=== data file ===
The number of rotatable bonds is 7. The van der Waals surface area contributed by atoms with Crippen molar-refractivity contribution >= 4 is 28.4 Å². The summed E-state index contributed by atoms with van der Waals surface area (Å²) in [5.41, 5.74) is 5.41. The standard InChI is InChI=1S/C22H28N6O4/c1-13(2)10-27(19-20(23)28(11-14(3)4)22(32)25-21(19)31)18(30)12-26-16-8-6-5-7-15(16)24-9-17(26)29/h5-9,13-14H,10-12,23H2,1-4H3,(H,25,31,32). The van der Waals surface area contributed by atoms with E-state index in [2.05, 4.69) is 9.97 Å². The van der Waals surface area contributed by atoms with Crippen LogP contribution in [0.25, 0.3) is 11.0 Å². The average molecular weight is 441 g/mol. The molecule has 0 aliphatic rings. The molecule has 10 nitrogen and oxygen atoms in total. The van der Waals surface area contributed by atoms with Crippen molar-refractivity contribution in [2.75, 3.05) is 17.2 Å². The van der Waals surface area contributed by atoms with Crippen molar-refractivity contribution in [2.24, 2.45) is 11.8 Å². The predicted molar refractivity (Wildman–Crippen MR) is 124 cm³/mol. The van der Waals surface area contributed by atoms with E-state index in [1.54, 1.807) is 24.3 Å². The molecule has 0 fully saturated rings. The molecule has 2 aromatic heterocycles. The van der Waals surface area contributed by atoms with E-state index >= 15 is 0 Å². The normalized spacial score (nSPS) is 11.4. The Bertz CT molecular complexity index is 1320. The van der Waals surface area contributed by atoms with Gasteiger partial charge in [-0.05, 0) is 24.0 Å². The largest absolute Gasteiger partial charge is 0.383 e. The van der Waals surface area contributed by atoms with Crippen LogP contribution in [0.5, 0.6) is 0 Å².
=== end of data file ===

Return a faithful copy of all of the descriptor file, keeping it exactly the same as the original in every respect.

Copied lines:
The number of rotatable bonds is 7. The van der Waals surface area contributed by atoms with Crippen molar-refractivity contribution >= 4 is 28.4 Å². The summed E-state index contributed by atoms with van der Waals surface area (Å²) in [5.41, 5.74) is 5.41. The standard InChI is InChI=1S/C22H28N6O4/c1-13(2)10-27(19-20(23)28(11-14(3)4)22(32)25-21(19)31)18(30)12-26-16-8-6-5-7-15(16)24-9-17(26)29/h5-9,13-14H,10-12,23H2,1-4H3,(H,25,31,32). The van der Waals surface area contributed by atoms with E-state index in [2.05, 4.69) is 9.97 Å². The van der Waals surface area contributed by atoms with Crippen LogP contribution in [0.25, 0.3) is 11.0 Å². The average molecular weight is 441 g/mol. The molecule has 0 aliphatic rings. The molecule has 10 nitrogen and oxygen atoms in total. The van der Waals surface area contributed by atoms with Crippen molar-refractivity contribution in [2.75, 3.05) is 17.2 Å². The van der Waals surface area contributed by atoms with Crippen molar-refractivity contribution in [2.24, 2.45) is 11.8 Å². The predicted molar refractivity (Wildman–Crippen MR) is 124 cm³/mol. The van der Waals surface area contributed by atoms with E-state index in [1.54, 1.807) is 24.3 Å². The molecule has 0 fully saturated rings. The molecule has 2 aromatic heterocycles. The van der Waals surface area contributed by atoms with E-state index >= 15 is 0 Å². The normalized spacial score (nSPS) is 11.4. The Bertz CT molecular complexity index is 1320. The van der Waals surface area contributed by atoms with Gasteiger partial charge in [-0.05, 0) is 24.0 Å². The largest absolute Gasteiger partial charge is 0.383 e. The van der Waals surface area contributed by atoms with Crippen LogP contribution in [0.5, 0.6) is 0 Å².